Occurrence of parasites and zoonotic diseases in feral and privately-owned cats in Murray KY

Project Abstract

The objective of my research is to determine how the parasite load in client-owned and feral cats relates to zoonotic diseases that are potentially carried by these cats. I will test the null hypothesis that parasite load is not correlated with the presence of organisms that cause zoonotic diseases. I will also test the null hypothesis that parasite load and the occurrence of zoonotic diseases does not differ between feral and privately-owned cats. My methods include obtaining voided fecal samples from the cats by working with the Murray-Calloway County Humane Society Feral Cat Spay-and-Neuter Program in trapping feral cats and working with cat owners in Calloway County to obtain the fecals from privately-owned cats. I will measure the parasite load in the feces through direct fecal smear, centrifuged fecal flotation, McMaster flotation technique, and acid fast fecal stain. The centrifuged fecal flotation will concentrate parasites present onto a slide and will easily be evaluated under a microscope. If parasites are present in the centrifuged fecal flotation, then the parasite load will be quantified using a modification of the McMaster flotation technique. The direct stain and the centrifuged fecal flotation will be done to determine the presence of motile trophozoite parasites such as Giardia. The acid-fast fecal will be done to detect Cryptosporidium. Other zoonotic microorganisms that will be detected through the combination of the four tests include Toxocara, Balisascaris, Ancylostoma, and Eucoleus aerophila. My research is significant because understanding feral cats and their health is important to local communities due to many of the zoonotic diseases that these cats can transmit to people. These diseases can be passed from feral and privately-owned animals as well as through inanimate objects left outside that may come in contact with the carrier. Testing my first hypothesis of parasite load being correlated with the presence of zoonotic diseases will provide information on the prevalence of zoonotic disease in cats in our local area. It also allows insight into prevention of the spread of these diseases through parasite prevention in feral cats and allows for new prevention ideas in conjunction with spay-and-neuter other than extermination. Testing the occurrence of zoonotic diseases between feral and privately-owned cats is also significant in terms of understanding the possible issues with reintroducing feral cats into domestic populations and the extent to which privately-owned cats pose a health risk to nearby humans and animals.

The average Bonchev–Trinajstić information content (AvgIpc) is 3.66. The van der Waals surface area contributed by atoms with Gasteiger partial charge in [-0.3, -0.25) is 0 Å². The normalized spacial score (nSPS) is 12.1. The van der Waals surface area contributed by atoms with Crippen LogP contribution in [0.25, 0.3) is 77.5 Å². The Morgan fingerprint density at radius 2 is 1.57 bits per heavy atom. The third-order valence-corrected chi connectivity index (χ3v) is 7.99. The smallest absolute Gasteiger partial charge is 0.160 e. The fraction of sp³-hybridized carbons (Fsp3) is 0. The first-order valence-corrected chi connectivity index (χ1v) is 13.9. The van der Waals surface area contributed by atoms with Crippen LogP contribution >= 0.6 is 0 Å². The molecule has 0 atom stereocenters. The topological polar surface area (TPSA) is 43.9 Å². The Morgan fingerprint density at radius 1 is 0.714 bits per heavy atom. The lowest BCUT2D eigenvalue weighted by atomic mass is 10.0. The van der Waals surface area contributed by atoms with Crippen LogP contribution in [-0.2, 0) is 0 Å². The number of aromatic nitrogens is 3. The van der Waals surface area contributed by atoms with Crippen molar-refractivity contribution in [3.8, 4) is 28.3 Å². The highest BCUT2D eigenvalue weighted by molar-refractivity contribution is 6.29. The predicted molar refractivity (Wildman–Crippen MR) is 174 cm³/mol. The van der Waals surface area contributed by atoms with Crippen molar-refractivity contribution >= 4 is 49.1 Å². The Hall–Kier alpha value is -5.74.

Funding Type

Research Grant

Academic College

Jesse D. Jones College of Science, Engineering and Technology


Veterinary Technology/pre-Vet emphasis


B.S. in Agriculture




Terry Derting

Academic College

Jesse D. Jones College of Science, Engineering and Technology

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